A Word from the Bard, Robert Burns

In Scotland, the 25th of January is known for the celebration of all things to do with the Scottish poet Robert Burns, or, if you’re a Scot, Rabbie Burns!

A Word from the Bard, Robert Burns

Rabbie was born on January 25th, 1759, but a number of his poems and songs have stood the test of time, and many of his lyrics are instantly recognisable:

My love is like a red, red rose that’s newly sprung in June – from “A Red, Red Rose

Wee, sleekit, cowrin, tim’rous beastie – from “To a Mouse

Although it has been said that many of the lyrics were collected by Burns, rather than originally penned by him, he is nevertheless credited with the fame of the song Auld Lang Syne

However, there’s a line in one of his lengthier poems that is particularly interesting. From his rather unsettling work Tam O’ Shanter, Burns writes:

Nae man can tether time or tide

Of course, you would have to read the whole poem to better understand the context of the line, but ultimately Burns comments that no man can control time, or nature.

In an unforgiving and relentless way, time marches on. Minutes turn to hours. Hours to days, and, before we know it, years slip through our fingers. No man can slow time down, or bring it to a standstill.  

And who could possibly dominate and control the natural world? Who can stop the sun from shining, or change the direction of the wind, or cause the rain to fall on one place or another? 

The Bible speaks to both of these things: time and nature. 

In the book of Job, God asks multiple, rhetorical questions of the man after whom the book is named. Job has been questioning why various calamities have occurred in his life for, it seems, no apparent reason. It’s a lengthy book, but, at the end of a fascinating exchange between Job and his friends, God, who until now has listened to what others have had to say about Him, steps in and speaks to Job:

Have you commanded the morning since your days began, and caused the dawn to know its place” (Job 38:12).

Can you lift up your voice to the clouds, that an abundance of water may cover you?” (Job 38:34).

God is reminding Job, and his friends, of who He is and what He does, and included in that is His sovereign control over creation; nature is subject to Him. The Christian’s mind immediately runs to the New Testament part of the Bible where we read of the Lord Jesus Christ, truly God and truly Man, standing in a boat in the middle of a storm and commanding:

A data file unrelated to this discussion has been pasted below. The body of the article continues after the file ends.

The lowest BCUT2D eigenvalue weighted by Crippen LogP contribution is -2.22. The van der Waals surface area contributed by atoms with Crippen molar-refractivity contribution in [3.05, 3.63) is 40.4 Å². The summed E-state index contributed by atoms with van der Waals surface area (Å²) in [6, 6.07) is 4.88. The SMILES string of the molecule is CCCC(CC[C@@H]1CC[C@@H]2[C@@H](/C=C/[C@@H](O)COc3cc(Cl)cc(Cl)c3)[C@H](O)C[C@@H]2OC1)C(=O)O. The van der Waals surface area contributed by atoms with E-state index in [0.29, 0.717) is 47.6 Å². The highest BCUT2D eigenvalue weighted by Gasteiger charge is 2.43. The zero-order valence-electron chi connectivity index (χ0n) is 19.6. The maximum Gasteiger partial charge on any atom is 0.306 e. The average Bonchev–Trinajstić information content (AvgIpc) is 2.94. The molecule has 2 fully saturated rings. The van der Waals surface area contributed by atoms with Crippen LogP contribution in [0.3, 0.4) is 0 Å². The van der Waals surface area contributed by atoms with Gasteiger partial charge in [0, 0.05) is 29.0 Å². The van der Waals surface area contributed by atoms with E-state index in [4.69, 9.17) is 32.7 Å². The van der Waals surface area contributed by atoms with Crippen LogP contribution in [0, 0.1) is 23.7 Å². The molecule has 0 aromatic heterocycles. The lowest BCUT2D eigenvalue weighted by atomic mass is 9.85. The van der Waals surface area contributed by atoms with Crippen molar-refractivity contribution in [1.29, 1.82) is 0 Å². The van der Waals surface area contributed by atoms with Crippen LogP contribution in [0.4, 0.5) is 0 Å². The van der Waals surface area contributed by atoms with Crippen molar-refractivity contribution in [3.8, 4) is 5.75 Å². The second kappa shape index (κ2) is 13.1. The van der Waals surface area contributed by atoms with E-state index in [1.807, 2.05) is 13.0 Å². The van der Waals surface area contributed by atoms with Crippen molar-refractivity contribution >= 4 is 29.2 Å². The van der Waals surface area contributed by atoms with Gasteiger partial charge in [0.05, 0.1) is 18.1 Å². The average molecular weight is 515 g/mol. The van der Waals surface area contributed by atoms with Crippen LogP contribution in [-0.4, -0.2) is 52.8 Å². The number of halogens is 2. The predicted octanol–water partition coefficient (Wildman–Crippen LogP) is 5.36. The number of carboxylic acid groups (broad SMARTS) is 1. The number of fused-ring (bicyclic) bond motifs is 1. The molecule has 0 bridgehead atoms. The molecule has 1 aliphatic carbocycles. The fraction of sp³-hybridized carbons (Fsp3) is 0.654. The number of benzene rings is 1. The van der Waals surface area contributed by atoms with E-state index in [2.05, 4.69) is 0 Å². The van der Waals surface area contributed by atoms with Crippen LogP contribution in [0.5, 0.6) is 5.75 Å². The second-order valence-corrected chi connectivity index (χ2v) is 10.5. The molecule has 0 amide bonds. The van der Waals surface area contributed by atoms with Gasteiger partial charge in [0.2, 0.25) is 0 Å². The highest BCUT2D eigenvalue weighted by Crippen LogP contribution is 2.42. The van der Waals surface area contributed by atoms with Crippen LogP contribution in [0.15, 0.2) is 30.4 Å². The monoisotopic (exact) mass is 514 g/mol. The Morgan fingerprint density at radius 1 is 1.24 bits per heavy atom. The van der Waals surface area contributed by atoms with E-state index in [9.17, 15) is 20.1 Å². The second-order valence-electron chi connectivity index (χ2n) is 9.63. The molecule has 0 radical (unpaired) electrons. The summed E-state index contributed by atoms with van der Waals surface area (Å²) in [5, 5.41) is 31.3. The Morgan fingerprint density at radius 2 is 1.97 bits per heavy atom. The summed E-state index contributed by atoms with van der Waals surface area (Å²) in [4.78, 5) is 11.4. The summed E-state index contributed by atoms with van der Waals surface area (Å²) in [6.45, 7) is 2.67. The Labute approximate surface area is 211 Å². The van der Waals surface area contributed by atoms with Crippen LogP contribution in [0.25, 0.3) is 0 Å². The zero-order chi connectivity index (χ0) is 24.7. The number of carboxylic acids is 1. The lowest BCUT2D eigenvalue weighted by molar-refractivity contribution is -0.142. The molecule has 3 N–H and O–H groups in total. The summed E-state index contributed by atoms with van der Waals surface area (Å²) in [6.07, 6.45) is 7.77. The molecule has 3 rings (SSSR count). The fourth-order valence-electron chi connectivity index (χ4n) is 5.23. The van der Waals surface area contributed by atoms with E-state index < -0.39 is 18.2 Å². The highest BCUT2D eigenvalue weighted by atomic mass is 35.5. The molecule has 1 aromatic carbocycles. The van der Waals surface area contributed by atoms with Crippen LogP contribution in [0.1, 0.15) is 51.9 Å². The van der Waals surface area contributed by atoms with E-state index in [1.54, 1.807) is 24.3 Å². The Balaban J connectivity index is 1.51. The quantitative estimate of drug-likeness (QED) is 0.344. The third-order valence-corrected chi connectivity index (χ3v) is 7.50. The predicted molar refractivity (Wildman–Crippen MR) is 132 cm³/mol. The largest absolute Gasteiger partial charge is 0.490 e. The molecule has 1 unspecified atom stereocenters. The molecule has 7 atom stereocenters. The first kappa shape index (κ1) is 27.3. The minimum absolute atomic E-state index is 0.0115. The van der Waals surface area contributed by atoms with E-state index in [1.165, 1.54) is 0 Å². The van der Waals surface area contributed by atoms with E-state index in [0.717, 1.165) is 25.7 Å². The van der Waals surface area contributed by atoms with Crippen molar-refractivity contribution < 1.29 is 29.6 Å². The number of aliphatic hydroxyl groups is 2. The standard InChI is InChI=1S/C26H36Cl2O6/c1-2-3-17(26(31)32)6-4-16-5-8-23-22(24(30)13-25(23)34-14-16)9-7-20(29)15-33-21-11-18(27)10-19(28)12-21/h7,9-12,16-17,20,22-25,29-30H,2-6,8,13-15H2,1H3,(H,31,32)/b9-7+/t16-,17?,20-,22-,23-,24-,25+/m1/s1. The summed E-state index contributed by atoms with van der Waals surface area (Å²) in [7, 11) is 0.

“‘Peace, be still!’ And the wind ceased and there was a great calm” (Mark 4:39).

But what of time? As He is with all creation, God is sovereign over time. As the Creator of time, He is not bound by it, but exists outside of it. The Bible even tells of action taken by God before time began (see 2 Timothy 1:9; Titus 1:2; 1 Peter 1:20). 

However, our relationship with time is entirely different. Consider this Scripture:

Whereas you do not know what will happen tomorrow. For what is your life? It is even a vapour that appears for a little time and then vanishes away” (James 4:14).

By comparing life to a mist that quickly vanishes in the morning sun, James illustrates how fleeting our lives are on earth when compared to eternity. From our perspective, some people have extraordinarily long lives, while others, for one reason or another, live only for a short time. While none of us know how much time is afforded to us, we do know, from Scripture, that we are not guaranteed tomorrow. For each of us there will come a moment when we step from time into eternity (Hebrews 9:27). 

So, what are we to do with this information? While nae man can tether time or tide, we ought to make use of the moments we do have. If you are a believer in Christ, use what time is afforded to you in His service and for His glory, knowing that each action bears eternal consequence.

However, if you are not a Christian, if you are not trusting in the sacrifice of Jesus Christ alone for the forgiveness of your sins, and the salvation of your never-dying soul, redeem your time by seeking after God (Acts 17:26-27). The eternal One stepped from eternity into time, coming from heaven to earth, becoming a Man to, ultimately, bear the wrath of God and die on the cross of Calvary (Philippians 2:6-8). Through faith in that sacrifice, and belief that Christ has now been raised from the dead, the Word of God declares, “you will be saved” (Romans 10:9).

Only one life, ‘twill soon be past, only what’s done for Christ will last
C.T. Studd (Christian Missionary 1860-1931)